The Bradley County Sheriff’s Office filed two reports this week alone regarding a sweepstakes scam and another involving an alleged inheritance fraud.
According to the Better Business Bureau, “Fraud targeting senior citizens is a growing concern as millions have fallen victim to scammers. Better Business Bureau encourages families to keep the lines of communication open with their elders regarding finances and to recognize some common cons targeting senior citizens.
Identity theft can also occur as scams unfold.
Vital personal information is usually given during interviews or email conversations between the unsuspecting victim and the “unscrupulous crooks,” according to officials.
Bob Gault, media information coordinator for the Bradley County Sheriff’s Office, said deputy Mitchell Roe filed a report for a man who lives in southeastern Bradley County. The report was filed during the weekend.
According to Roe, he spoke with a “Mr. R.”
A man who identified himself as James Kennedy informed Mr. R that he had won $2.5 million, a Cadillac Escalade and additional cash.
Kennedy told Mr. R that he would have to settle taxes prior to claiming the prizes from the company.
Mr. R was instructed to send money via Western Union, to Jamaica.
A name was provided for whom to send the money to, according to Roe’s report.
Mr. R sent a cash payment of $371. Since May 27 and July 8, Mr. R sent an additional $47,618 to 11 different names of people as he followed the scam’s instructions.
According to Mr. R’s statement, he said the last time he had talked with the man he identified as Kennedy, the scam victim told him he “didn’t have any more money” to send him.
Kennedy reportedly told him he would “arrange a time for Mr. R to receive his prizes.”
The only description Mr. R could give of Kennedy was that he had a “strong” Jamaican accent.
Mr. G was another victim, according to Gault.
Deputy Daniel Watson spoke with Mr. G Monday.
Mr. G was reportedly contacted about an inheritance.
Watson noted that Mr.G had been victimized since Jan. 1.
The difference in this scam and the one involving Mr. R is the fact the Internet was utilized to commit the fraud.
Mr. G has sent between $10,000 to $25,000 to the scammers.
Sheriff Jim Ruth also weighed in on the matter.
“If someone is claiming to give you money, you typically don’t have to send money to pay for it. Taxes and fees come directly from the winnings,” Ruth said, referencing sweepstakes and lotteries payouts.
Lt. Bob Hancock, Neighborhood Watch coordinator for BCSO said he is implementing scammer information into the Neighborhood Watch program.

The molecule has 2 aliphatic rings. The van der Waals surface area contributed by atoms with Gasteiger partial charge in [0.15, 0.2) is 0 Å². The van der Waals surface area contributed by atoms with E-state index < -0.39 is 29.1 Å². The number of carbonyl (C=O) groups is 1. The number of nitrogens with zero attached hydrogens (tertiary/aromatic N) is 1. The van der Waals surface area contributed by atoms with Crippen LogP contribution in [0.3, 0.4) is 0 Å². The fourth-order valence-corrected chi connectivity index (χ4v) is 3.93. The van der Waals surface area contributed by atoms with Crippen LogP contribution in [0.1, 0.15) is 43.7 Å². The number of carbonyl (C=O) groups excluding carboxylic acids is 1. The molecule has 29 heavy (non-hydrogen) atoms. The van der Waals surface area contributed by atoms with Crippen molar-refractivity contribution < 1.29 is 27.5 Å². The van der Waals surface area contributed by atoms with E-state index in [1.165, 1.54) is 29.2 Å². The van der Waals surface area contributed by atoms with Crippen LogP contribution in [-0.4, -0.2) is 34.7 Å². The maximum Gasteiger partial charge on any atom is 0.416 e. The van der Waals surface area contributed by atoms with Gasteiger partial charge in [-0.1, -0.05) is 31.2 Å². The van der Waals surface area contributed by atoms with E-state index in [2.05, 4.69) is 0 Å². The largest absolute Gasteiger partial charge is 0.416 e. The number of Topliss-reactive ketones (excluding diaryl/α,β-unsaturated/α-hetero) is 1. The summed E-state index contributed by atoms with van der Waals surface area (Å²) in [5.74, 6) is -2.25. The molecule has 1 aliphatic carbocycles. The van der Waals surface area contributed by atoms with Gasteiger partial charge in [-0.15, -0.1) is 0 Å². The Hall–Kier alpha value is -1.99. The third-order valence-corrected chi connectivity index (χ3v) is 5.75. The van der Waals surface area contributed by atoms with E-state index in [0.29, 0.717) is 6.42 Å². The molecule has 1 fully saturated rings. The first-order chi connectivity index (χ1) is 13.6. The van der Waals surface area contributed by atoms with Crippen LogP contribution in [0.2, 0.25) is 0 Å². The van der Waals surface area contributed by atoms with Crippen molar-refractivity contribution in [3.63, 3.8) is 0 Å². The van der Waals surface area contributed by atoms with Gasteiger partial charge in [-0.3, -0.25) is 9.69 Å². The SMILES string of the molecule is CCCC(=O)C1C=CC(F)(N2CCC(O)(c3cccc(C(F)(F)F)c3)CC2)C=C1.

Hancock plans on introducing the program at the National Night Out Against Crime, which will be held Oct. 1 at the Dale Hughes Gymnasium at North Cleveland Church of God.
The BBB indicated many varieties of scams which target the elderly, but not only the elderly can be affected, especially when personal information is passed onto the scammers.
“Never provide personal information to these people,” Ruth said.
Medicare scams, bereavement scams, investment or work-at-home opportunities are among the top.
“Promises of easy money often target older adults because they may be looking to supplement their income. The pitch might come in the form of an investment opportunity that promises big returns, or as a way to make money at home for an up-front cost. Regardless of the specifics, the victim is offered what sounds like a great opportunity but the extra income never materializes,” according to the BBB.
The sheriff suggested anyone who is approached via email or phone solicitation should be aware. The BBB offers extensive information about the activity of scammers.
BBB has also paired with Western Union to protect consumers in the event of an “emergency” scam.
In a news release by BBB, “victims are told that their loved one is traveling and needs help. Scammers make urgent pleas for the victim to send money, often to another country. More people travel during the summer, and whenever people are vulnerable, fraudsters will generally attack.
BBB Scam Stopper was jointly launched by BBB and Western Union as a site to help consumers reduce their chances of becoming a victim of a scam. Visitors can sign up to receive BBB Scam Alerts, weekly emails with details on the latest scheme reported to BBBs across North America.
“Emergency scams play off peoples’ emotions and strong desire to help friends and family in need,” said Shelley Berhnardt, director of Consumer Protection at Western Union. “Verify the emergency and resist the urge to act immediately, no matter how dramatic the story is.”
Con artists hack into email or social media accounts and target the victim’s friends and family with frantic requests for money. They impersonate the traveler and claim to have an injury, a lost or stolen wallet, or even say they were arrested. Scammers use the information in these accounts to supply enough personal detail to make their requests appear legitimate.
“The stories are extremely plausible, and many scammers have done their research,” said Carrie A. Hurt, president and CEO of the Council of Better Business Bureaus. “But you should never send money for an emergency situation without verifying that it’s a real emergency. Always check out the story with other family and friends, even if you’ve been told to keep it a secret.”
Information on scams and how to protect yourself is also available at Western Union’s Consumer Protection Center: http://www.westernunion.com/stopfraud.